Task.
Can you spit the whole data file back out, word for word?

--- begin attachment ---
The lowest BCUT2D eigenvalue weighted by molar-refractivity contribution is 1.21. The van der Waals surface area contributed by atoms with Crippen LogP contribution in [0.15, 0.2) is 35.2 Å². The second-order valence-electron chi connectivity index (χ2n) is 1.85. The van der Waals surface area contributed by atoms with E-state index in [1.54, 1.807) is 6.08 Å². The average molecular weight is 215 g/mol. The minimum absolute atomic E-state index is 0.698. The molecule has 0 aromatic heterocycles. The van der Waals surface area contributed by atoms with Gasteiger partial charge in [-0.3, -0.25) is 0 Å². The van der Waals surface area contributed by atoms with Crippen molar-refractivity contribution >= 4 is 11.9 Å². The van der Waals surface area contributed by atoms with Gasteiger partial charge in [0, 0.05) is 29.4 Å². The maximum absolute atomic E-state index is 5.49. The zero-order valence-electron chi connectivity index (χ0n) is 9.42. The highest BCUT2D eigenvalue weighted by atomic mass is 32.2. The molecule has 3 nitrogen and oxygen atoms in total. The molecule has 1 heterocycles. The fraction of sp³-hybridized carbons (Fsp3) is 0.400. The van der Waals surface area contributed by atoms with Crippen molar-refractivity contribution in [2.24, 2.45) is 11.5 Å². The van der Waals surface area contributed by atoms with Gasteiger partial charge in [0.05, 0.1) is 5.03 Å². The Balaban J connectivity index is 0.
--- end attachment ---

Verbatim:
The lowest BCUT2D eigenvalue weighted by molar-refractivity contribution is 1.21. The van der Waals surface area contributed by atoms with Crippen LogP contribution in [0.15, 0.2) is 35.2 Å². The second-order valence-electron chi connectivity index (χ2n) is 1.85. The van der Waals surface area contributed by atoms with E-state index in [1.54, 1.807) is 6.08 Å². The average molecular weight is 215 g/mol. The minimum absolute atomic E-state index is 0.698. The molecule has 0 aromatic heterocycles. The van der Waals surface area contributed by atoms with Gasteiger partial charge in [-0.3, -0.25) is 0 Å². The van der Waals surface area contributed by atoms with Crippen molar-refractivity contribution >= 4 is 11.9 Å². The van der Waals surface area contributed by atoms with Gasteiger partial charge in [0, 0.05) is 29.4 Å². The maximum absolute atomic E-state index is 5.49. The zero-order valence-electron chi connectivity index (χ0n) is 9.42. The highest BCUT2D eigenvalue weighted by atomic mass is 32.2. The molecule has 3 nitrogen and oxygen atoms in total. The molecule has 1 heterocycles. The fraction of sp³-hybridized carbons (Fsp3) is 0.400. The van der Waals surface area contributed by atoms with Crippen molar-refractivity contribution in [2.24, 2.45) is 11.5 Å². The van der Waals surface area contributed by atoms with Gasteiger partial charge in [0.05, 0.1) is 5.03 Å². The Balaban J connectivity index is 0.